Investors and business owners are well served using ROI as a measurement for success and profitability.
- It allocates the net income to a division or project to demonstrate whether or not the company should continue to allocate resources in that area.
- It can be used in comparative analysis, helping to see which investment areas are yielding the biggest returns. This helps investors choose the right investments to make.
- Calculations are easy to perform, especially in cases where there are no interim cash flows. For an investor, ROI can be calculated using the market value of a holding, as well as the cost basis for that holding as tracked within their brokerage account. For companies, accounting data can be used to calculate various ROI measures.
Limitations of Using ROI
Limitations of ROI include:
- It can be calculated in various manners. For instance, the net return can be measured as net profit, EBIT, or in some cases even sales. For ROI measures to be meaningful indicators across different companies, evaluators must make sure to use a common definition of ROI.
- It doesn’t take into consideration the length of the investment. A 100% ROI might sound vastly superior to a 20% return, but if it took 5 years to generate the 100% return but only 1 month to generate the 20% return, the picture looks a lot different. Many investors track annualized returns, which help translate multiple ROI measures from various holding periods into a number that's more suitable for comparison.
- Doesn't account for intangible benefits. From a business perspective, solely relying on ROI may result in division leaders ignoring projects with intangible benefits that can't as easily be tracked. This could result in company management having a skewed sense of what brings value to the company.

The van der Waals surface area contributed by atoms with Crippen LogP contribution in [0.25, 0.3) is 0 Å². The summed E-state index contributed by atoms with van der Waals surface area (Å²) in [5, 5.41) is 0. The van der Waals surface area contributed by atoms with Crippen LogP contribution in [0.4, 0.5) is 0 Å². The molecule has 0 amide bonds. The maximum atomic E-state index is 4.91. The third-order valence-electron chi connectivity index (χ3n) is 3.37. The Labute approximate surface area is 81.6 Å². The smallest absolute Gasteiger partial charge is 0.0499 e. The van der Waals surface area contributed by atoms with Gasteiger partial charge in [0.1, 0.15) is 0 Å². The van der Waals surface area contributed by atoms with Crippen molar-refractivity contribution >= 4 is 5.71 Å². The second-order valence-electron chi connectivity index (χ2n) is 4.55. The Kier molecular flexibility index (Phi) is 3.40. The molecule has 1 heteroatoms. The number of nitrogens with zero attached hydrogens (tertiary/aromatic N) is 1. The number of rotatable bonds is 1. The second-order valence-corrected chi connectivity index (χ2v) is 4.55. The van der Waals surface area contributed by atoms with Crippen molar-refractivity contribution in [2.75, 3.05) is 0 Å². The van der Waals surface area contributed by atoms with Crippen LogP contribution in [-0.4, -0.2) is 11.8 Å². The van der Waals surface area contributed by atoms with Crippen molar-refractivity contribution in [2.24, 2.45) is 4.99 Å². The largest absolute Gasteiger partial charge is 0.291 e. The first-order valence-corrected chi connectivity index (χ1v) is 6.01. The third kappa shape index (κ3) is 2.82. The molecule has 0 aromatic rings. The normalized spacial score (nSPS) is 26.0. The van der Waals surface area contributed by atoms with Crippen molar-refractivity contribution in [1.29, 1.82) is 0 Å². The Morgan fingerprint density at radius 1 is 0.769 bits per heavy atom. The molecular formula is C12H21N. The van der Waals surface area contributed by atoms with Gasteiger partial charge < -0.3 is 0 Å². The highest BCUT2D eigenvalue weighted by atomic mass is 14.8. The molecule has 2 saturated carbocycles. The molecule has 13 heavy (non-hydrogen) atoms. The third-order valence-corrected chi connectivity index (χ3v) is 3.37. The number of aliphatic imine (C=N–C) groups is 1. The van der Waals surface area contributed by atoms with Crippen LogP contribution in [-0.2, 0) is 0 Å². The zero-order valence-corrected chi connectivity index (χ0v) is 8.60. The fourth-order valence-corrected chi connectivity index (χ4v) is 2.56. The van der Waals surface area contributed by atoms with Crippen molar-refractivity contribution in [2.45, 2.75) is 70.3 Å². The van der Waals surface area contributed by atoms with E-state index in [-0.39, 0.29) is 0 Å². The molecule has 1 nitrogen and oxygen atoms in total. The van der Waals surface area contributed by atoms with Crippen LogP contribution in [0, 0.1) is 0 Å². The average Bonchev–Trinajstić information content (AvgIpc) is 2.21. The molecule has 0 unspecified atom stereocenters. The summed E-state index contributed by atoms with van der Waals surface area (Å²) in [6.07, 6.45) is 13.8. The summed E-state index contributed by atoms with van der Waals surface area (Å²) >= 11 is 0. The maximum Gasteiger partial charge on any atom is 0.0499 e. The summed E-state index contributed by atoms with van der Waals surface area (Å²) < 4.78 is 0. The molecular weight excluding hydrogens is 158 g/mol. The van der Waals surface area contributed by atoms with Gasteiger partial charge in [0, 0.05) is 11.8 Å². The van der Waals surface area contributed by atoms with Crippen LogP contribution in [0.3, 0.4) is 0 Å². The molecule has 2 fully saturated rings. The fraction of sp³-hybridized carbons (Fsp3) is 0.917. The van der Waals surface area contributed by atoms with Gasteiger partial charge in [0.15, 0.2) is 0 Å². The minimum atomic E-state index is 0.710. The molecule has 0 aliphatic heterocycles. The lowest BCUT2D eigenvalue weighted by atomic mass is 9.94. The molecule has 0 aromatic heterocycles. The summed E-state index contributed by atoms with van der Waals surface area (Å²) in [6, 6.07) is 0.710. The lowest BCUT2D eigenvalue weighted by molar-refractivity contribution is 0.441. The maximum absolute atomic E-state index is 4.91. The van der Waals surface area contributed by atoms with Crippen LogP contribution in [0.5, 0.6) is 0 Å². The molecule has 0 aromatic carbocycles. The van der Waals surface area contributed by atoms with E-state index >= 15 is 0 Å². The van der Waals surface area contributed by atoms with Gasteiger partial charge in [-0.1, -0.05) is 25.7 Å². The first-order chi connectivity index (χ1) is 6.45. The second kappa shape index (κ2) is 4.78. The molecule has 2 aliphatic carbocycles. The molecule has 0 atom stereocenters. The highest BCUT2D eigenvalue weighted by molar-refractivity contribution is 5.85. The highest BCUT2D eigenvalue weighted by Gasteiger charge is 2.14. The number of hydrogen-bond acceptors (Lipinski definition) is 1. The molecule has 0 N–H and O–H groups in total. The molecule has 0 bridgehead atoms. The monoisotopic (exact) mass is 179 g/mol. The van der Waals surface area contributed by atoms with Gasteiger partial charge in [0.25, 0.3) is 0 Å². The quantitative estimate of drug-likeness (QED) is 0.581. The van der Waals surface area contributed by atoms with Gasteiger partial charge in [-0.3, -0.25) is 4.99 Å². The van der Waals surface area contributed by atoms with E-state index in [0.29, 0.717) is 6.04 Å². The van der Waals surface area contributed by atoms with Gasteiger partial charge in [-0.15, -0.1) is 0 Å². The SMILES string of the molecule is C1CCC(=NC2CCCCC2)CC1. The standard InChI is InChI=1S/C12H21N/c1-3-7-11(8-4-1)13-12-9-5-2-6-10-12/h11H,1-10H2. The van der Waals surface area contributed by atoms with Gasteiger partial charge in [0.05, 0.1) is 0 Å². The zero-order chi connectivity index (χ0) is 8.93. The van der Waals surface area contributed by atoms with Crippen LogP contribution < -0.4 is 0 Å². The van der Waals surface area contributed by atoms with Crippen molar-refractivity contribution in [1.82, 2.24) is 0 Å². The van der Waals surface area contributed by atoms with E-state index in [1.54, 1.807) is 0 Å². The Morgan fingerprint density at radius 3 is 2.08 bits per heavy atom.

Tip: Many ROI numbers are reported using annual data. For those that aren't, an evaluator can convert ROI numbers into annualized percentage returns.
Using return on investment (ROI) measures, investors and business leaders are able to assess the success of an investment or expenditure. The higher the ROI, the higher the realized profit. Investors should be leery of investments promising an extremely high ROI and should do further due diligence on the company to determine if it is realistic.
This article was written by
Analyst’s Disclosure: I/we have no stock, option or similar derivative position in any of the companies mentioned, and no plans to initiate any such positions within the next 72 hours. I wrote this article myself, and it expresses my own opinions. I am not receiving compensation for it. I have no business relationship with any company whose stock is mentioned in this article.
Seeking Alpha's Disclosure: Past performance is no guarantee of future results. No recommendation or advice is being given as to whether any investment is suitable for a particular investor. Any views or opinions expressed above may not reflect those of Seeking Alpha as a whole. Seeking Alpha is not a licensed securities dealer, broker or US investment adviser or investment bank. Our analysts are third party authors that include both professional investors and individual investors who may not be licensed or certified by any institute or regulatory body.